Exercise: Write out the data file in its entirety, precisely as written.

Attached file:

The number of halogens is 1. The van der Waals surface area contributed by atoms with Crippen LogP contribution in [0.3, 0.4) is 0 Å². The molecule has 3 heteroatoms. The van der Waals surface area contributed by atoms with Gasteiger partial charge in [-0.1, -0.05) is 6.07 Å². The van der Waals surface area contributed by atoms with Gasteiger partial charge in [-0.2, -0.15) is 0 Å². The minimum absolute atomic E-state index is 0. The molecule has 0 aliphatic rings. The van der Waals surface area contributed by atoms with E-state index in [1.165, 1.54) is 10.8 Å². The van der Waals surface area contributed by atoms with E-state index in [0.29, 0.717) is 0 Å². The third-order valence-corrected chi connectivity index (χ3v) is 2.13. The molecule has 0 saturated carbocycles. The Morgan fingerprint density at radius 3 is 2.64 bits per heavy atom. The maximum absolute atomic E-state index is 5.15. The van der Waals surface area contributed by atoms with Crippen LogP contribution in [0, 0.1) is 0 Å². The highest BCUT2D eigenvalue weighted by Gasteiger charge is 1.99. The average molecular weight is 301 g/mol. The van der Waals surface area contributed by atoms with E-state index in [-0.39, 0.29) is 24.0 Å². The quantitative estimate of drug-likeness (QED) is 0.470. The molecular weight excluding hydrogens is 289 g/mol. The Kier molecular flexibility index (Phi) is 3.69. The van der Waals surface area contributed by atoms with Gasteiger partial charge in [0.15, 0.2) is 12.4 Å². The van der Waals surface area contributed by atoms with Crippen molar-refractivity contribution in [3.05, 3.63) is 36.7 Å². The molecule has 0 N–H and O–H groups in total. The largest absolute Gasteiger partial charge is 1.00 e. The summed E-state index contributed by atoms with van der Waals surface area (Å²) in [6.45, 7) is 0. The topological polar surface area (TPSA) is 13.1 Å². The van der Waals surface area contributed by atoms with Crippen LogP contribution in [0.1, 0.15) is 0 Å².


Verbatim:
The number of halogens is 1. The van der Waals surface area contributed by atoms with Crippen LogP contribution in [0.3, 0.4) is 0 Å². The molecule has 3 heteroatoms. The van der Waals surface area contributed by atoms with Gasteiger partial charge in [-0.1, -0.05) is 6.07 Å². The van der Waals surface area contributed by atoms with Gasteiger partial charge in [-0.2, -0.15) is 0 Å². The minimum absolute atomic E-state index is 0. The molecule has 0 aliphatic rings. The van der Waals surface area contributed by atoms with E-state index in [1.165, 1.54) is 10.8 Å². The van der Waals surface area contributed by atoms with E-state index in [0.29, 0.717) is 0 Å². The third-order valence-corrected chi connectivity index (χ3v) is 2.13. The molecule has 0 saturated carbocycles. The Morgan fingerprint density at radius 3 is 2.64 bits per heavy atom. The maximum absolute atomic E-state index is 5.15. The van der Waals surface area contributed by atoms with Crippen LogP contribution in [0, 0.1) is 0 Å². The highest BCUT2D eigenvalue weighted by Gasteiger charge is 1.99. The average molecular weight is 301 g/mol. The van der Waals surface area contributed by atoms with E-state index in [-0.39, 0.29) is 24.0 Å². The quantitative estimate of drug-likeness (QED) is 0.470. The molecular weight excluding hydrogens is 289 g/mol. The Kier molecular flexibility index (Phi) is 3.69. The van der Waals surface area contributed by atoms with Gasteiger partial charge in [0.15, 0.2) is 12.4 Å². The van der Waals surface area contributed by atoms with Crippen molar-refractivity contribution in [3.05, 3.63) is 36.7 Å². The molecule has 0 N–H and O–H groups in total. The largest absolute Gasteiger partial charge is 1.00 e. The summed E-state index contributed by atoms with van der Waals surface area (Å²) in [6.45, 7) is 0. The topological polar surface area (TPSA) is 13.1 Å². The van der Waals surface area contributed by atoms with Crippen LogP contribution in [0.1, 0.15) is 0 Å².